Endangered snails

Rhytida oconnori is the only critically endangered species found in the Abel Tasman and numbers were thought to be in decline.  However monitoring by DOC and Project Janszoon in 2015 found that both Powelliphanta hochstetteri and Rhytida oconnori populations are much more widespread in the Abel Tasman than initially thought.

Ruth BPowelliphanta hochstetteri - photo Ruth Bollongino


Rhytida oconneri

Rhytida oconnori - photo Ruth Bollongino

Radio tracking snails for the first time in NZ

Never before have the rare, carnivorous snails been studied so intensively in the Abel Tasman.

In the spring of 2016 Dr Brian Lloyd, assisted by Dr Ruth Bollongino, attached tiny radio transmitters to ten Powelliphanta hochstetteri snails near Canaan Downs to investigate their ranging behaviour and activity.  The snails in this study were from the sub-species P.h. hochstetteri, ranked as nationally endangered. They were monitored, day and night for the next 41 days.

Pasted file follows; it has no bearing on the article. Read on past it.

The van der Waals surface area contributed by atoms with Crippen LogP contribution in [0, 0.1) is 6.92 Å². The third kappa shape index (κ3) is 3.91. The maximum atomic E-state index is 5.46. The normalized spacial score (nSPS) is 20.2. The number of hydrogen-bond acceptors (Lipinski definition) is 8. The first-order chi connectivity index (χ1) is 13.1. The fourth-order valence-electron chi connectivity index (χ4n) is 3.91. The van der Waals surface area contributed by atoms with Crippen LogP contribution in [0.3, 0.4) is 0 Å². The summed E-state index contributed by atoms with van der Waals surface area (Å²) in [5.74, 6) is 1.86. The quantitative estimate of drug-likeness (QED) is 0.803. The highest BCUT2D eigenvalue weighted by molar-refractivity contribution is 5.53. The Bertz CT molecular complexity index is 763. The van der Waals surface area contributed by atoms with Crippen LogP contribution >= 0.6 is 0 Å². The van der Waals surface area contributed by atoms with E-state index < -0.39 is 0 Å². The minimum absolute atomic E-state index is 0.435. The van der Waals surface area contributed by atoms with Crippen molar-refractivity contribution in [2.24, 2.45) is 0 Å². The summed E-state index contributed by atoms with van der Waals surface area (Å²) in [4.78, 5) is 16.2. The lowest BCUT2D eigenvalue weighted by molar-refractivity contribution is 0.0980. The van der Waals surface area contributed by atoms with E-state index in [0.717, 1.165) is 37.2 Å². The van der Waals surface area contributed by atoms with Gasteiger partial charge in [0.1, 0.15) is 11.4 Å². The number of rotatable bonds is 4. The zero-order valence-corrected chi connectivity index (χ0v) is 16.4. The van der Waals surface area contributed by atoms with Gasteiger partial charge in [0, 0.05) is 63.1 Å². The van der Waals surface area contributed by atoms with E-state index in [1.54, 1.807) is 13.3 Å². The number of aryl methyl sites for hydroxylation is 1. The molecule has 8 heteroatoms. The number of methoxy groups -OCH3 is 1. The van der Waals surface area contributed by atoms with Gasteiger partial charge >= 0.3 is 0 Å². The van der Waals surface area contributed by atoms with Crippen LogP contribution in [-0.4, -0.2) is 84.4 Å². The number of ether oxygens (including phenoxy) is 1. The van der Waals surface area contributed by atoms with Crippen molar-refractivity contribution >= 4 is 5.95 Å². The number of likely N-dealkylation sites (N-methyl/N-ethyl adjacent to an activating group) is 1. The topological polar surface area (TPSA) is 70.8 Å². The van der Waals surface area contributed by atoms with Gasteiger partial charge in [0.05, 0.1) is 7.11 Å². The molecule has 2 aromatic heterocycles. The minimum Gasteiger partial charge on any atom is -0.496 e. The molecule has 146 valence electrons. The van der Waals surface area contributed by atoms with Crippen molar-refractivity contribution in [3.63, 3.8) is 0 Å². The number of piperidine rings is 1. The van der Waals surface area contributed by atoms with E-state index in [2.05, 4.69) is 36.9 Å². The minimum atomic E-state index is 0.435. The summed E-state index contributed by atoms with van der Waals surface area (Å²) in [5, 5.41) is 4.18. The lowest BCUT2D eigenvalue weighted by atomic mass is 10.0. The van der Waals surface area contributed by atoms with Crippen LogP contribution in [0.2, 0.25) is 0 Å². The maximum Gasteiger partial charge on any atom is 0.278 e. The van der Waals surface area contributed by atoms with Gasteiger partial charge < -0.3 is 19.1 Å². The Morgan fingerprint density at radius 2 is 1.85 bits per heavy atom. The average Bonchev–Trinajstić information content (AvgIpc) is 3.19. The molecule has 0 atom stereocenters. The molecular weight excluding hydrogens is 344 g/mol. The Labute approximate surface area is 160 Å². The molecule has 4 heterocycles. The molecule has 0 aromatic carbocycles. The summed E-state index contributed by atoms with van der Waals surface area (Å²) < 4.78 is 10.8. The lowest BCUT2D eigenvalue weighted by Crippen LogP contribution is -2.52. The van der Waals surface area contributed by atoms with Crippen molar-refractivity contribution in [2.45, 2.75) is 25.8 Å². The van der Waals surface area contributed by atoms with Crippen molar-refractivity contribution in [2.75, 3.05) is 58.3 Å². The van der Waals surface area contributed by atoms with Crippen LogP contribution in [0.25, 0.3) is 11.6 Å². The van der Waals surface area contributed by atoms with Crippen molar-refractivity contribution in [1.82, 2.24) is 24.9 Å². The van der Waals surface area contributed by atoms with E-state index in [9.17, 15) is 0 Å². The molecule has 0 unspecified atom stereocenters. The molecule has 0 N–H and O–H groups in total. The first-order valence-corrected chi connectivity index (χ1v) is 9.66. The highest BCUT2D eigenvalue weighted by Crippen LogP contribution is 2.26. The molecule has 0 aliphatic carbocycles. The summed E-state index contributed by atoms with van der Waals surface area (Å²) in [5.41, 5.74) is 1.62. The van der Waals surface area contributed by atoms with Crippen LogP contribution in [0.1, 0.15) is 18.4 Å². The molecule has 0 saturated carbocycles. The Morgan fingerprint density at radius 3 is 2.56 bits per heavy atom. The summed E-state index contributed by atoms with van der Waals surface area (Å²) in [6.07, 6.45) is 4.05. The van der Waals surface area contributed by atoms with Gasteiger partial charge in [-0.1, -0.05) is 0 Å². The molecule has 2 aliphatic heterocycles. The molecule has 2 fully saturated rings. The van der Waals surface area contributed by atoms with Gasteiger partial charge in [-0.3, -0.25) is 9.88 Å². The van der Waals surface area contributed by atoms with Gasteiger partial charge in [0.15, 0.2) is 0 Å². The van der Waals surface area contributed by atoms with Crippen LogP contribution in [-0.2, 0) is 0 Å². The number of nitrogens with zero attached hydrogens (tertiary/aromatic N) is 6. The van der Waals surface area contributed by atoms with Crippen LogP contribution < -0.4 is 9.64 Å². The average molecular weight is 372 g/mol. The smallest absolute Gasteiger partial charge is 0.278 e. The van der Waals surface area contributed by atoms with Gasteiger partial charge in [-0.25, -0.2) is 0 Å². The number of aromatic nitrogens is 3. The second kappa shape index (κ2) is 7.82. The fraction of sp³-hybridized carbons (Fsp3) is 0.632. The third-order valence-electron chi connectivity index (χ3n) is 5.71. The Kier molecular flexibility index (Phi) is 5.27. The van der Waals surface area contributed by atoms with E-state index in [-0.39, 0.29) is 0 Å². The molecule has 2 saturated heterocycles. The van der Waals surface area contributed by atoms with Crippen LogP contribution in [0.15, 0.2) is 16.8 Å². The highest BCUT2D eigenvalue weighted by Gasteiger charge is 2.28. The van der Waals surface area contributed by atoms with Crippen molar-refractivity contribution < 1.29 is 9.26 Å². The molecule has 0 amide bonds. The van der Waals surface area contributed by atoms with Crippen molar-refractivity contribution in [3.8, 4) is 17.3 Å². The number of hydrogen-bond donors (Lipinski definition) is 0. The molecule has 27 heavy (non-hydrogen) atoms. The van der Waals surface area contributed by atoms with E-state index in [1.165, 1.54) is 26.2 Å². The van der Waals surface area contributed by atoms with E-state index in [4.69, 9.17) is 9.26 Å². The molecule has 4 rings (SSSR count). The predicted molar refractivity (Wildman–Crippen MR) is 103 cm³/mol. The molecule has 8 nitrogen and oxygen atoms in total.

This is the first time snails have been radio-tracked at night in New Zealand, giving a unique insight into the carnivorous land snail’s behaviour.  Results found snails are active for one or two nights and then have longer periods of inactivity, preferring to move on warm, moist nights.  Unsurprisingly they don’t travel great distances, on average just 1.32m, although one did travel 3.8m. 

Interestingly, the snails tended to move in a straight line with a slight left bias.  None went back to the same spot which indicates they are not territorial and don’t seem to have a home base.

Transmitted snail RB

A Powelliphanta snail with its transmitter - photo Ruth Bollongino